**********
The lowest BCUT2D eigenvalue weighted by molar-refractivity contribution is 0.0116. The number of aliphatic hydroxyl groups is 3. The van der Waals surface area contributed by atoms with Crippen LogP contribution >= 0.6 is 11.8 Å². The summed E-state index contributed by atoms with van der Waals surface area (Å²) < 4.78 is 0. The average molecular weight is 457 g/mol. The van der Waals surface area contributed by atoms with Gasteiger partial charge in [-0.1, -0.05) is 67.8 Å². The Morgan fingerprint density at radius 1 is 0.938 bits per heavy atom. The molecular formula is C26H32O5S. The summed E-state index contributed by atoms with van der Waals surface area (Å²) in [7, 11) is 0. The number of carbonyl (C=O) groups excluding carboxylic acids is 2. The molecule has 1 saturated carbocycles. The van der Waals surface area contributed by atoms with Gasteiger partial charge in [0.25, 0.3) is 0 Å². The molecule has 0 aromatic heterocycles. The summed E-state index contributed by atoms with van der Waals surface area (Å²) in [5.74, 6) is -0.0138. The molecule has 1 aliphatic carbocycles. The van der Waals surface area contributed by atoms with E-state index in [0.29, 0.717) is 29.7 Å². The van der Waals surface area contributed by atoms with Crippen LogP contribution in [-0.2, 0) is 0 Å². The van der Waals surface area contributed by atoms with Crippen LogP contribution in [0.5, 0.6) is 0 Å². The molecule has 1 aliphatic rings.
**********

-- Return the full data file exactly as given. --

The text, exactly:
The lowest BCUT2D eigenvalue weighted by molar-refractivity contribution is 0.0116. The number of aliphatic hydroxyl groups is 3. The van der Waals surface area contributed by atoms with Crippen LogP contribution >= 0.6 is 11.8 Å². The summed E-state index contributed by atoms with van der Waals surface area (Å²) < 4.78 is 0. The average molecular weight is 457 g/mol. The van der Waals surface area contributed by atoms with Gasteiger partial charge in [-0.1, -0.05) is 67.8 Å². The Morgan fingerprint density at radius 1 is 0.938 bits per heavy atom. The molecular formula is C26H32O5S. The summed E-state index contributed by atoms with van der Waals surface area (Å²) in [7, 11) is 0. The number of carbonyl (C=O) groups excluding carboxylic acids is 2. The molecule has 1 saturated carbocycles. The van der Waals surface area contributed by atoms with Gasteiger partial charge in [0.25, 0.3) is 0 Å². The molecule has 0 aromatic heterocycles. The summed E-state index contributed by atoms with van der Waals surface area (Å²) in [5.74, 6) is -0.0138. The molecule has 1 aliphatic carbocycles. The van der Waals surface area contributed by atoms with E-state index in [0.29, 0.717) is 29.7 Å². The van der Waals surface area contributed by atoms with Crippen LogP contribution in [-0.2, 0) is 0 Å². The van der Waals surface area contributed by atoms with Crippen LogP contribution in [0.5, 0.6) is 0 Å². The molecule has 1 aliphatic rings.